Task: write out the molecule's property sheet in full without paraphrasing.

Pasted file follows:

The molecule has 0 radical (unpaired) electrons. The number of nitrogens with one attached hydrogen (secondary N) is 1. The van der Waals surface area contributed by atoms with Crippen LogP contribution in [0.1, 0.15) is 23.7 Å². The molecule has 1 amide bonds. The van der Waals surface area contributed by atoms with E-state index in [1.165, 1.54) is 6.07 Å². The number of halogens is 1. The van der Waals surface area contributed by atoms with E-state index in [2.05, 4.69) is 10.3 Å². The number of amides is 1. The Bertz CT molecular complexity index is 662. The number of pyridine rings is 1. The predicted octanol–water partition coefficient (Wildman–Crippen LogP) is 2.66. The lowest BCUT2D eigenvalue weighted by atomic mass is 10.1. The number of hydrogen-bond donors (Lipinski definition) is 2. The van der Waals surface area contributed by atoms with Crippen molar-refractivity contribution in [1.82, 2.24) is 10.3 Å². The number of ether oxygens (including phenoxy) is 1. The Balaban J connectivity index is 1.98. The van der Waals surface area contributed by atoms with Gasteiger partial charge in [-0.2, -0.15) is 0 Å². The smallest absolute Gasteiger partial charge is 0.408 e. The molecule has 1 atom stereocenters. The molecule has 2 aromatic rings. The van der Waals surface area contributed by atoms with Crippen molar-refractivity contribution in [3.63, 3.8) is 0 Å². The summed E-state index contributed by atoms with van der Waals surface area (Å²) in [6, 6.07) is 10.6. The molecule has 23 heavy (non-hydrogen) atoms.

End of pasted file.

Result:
The molecule has 0 radical (unpaired) electrons. The number of nitrogens with one attached hydrogen (secondary N) is 1. The van der Waals surface area contributed by atoms with Crippen LogP contribution in [0.1, 0.15) is 23.7 Å². The molecule has 1 amide bonds. The van der Waals surface area contributed by atoms with E-state index in [1.165, 1.54) is 6.07 Å². The number of halogens is 1. The van der Waals surface area contributed by atoms with E-state index in [2.05, 4.69) is 10.3 Å². The number of amides is 1. The Bertz CT molecular complexity index is 662. The number of pyridine rings is 1. The predicted octanol–water partition coefficient (Wildman–Crippen LogP) is 2.66. The lowest BCUT2D eigenvalue weighted by atomic mass is 10.1. The number of hydrogen-bond donors (Lipinski definition) is 2. The van der Waals surface area contributed by atoms with Crippen molar-refractivity contribution in [1.82, 2.24) is 10.3 Å². The number of ether oxygens (including phenoxy) is 1. The Balaban J connectivity index is 1.98. The van der Waals surface area contributed by atoms with Gasteiger partial charge in [-0.2, -0.15) is 0 Å². The smallest absolute Gasteiger partial charge is 0.408 e. The molecule has 1 atom stereocenters. The molecule has 2 aromatic rings. The van der Waals surface area contributed by atoms with Crippen molar-refractivity contribution in [3.63, 3.8) is 0 Å². The summed E-state index contributed by atoms with van der Waals surface area (Å²) in [6, 6.07) is 10.6. The molecule has 23 heavy (non-hydrogen) atoms.